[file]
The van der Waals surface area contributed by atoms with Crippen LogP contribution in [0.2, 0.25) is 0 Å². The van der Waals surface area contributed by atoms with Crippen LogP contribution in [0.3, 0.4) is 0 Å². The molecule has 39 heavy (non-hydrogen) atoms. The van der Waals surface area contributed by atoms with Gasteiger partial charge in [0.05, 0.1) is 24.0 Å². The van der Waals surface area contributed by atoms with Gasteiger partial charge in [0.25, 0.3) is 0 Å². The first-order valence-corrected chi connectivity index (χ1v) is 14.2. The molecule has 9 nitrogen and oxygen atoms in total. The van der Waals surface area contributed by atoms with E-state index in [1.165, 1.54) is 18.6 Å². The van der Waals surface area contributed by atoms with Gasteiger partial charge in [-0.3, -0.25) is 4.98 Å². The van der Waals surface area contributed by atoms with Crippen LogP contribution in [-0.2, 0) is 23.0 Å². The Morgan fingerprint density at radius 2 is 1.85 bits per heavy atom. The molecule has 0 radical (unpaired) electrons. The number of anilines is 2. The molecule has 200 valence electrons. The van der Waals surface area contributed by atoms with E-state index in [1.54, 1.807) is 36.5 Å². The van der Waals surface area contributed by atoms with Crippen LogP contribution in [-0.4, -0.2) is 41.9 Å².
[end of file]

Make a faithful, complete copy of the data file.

The van der Waals surface area contributed by atoms with Crippen LogP contribution in [0.2, 0.25) is 0 Å². The van der Waals surface area contributed by atoms with Crippen LogP contribution in [0.3, 0.4) is 0 Å². The molecule has 39 heavy (non-hydrogen) atoms. The van der Waals surface area contributed by atoms with Gasteiger partial charge in [0.05, 0.1) is 24.0 Å². The van der Waals surface area contributed by atoms with Gasteiger partial charge in [0.25, 0.3) is 0 Å². The first-order valence-corrected chi connectivity index (χ1v) is 14.2. The molecule has 9 nitrogen and oxygen atoms in total. The van der Waals surface area contributed by atoms with E-state index in [1.165, 1.54) is 18.6 Å². The van der Waals surface area contributed by atoms with Gasteiger partial charge in [-0.3, -0.25) is 4.98 Å². The van der Waals surface area contributed by atoms with Crippen LogP contribution in [-0.2, 0) is 23.0 Å². The Morgan fingerprint density at radius 2 is 1.85 bits per heavy atom. The molecule has 0 radical (unpaired) electrons. The number of anilines is 2. The molecule has 200 valence electrons. The van der Waals surface area contributed by atoms with E-state index in [1.54, 1.807) is 36.5 Å². The van der Waals surface area contributed by atoms with Crippen LogP contribution in [-0.4, -0.2) is 41.9 Å².